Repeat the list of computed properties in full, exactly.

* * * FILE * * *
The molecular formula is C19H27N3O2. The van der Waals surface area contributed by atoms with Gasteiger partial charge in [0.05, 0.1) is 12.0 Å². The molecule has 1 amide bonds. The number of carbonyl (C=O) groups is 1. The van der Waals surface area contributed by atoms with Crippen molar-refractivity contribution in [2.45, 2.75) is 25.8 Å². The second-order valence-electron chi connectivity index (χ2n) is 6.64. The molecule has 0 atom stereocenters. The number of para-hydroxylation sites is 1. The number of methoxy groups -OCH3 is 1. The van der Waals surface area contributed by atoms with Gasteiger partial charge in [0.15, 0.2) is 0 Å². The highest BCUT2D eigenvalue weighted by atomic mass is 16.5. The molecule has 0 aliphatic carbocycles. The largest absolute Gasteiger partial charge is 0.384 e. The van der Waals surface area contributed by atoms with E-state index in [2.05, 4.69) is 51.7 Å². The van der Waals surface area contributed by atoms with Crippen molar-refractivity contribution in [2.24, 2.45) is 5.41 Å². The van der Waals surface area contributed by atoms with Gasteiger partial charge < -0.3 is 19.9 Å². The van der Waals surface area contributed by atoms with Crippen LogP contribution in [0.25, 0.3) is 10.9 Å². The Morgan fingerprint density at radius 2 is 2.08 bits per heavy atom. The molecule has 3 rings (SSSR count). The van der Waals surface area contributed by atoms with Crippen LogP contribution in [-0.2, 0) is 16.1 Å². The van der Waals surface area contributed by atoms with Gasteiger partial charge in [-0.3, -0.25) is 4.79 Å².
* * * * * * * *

The molecular formula is C19H27N3O2. The van der Waals surface area contributed by atoms with Gasteiger partial charge in [0.05, 0.1) is 12.0 Å². The molecule has 1 amide bonds. The number of carbonyl (C=O) groups is 1. The van der Waals surface area contributed by atoms with Crippen molar-refractivity contribution in [2.45, 2.75) is 25.8 Å². The second-order valence-electron chi connectivity index (χ2n) is 6.64. The molecule has 0 atom stereocenters. The number of para-hydroxylation sites is 1. The number of methoxy groups -OCH3 is 1. The van der Waals surface area contributed by atoms with Gasteiger partial charge in [0.15, 0.2) is 0 Å². The highest BCUT2D eigenvalue weighted by atomic mass is 16.5. The molecule has 0 aliphatic carbocycles. The largest absolute Gasteiger partial charge is 0.384 e. The van der Waals surface area contributed by atoms with E-state index in [2.05, 4.69) is 51.7 Å². The van der Waals surface area contributed by atoms with Crippen molar-refractivity contribution in [2.24, 2.45) is 5.41 Å². The van der Waals surface area contributed by atoms with Gasteiger partial charge < -0.3 is 19.9 Å². The van der Waals surface area contributed by atoms with Crippen LogP contribution in [0.25, 0.3) is 10.9 Å². The Morgan fingerprint density at radius 2 is 2.08 bits per heavy atom. The molecule has 3 rings (SSSR count). The van der Waals surface area contributed by atoms with Crippen LogP contribution in [-0.2, 0) is 16.1 Å². The van der Waals surface area contributed by atoms with Gasteiger partial charge in [-0.3, -0.25) is 4.79 Å².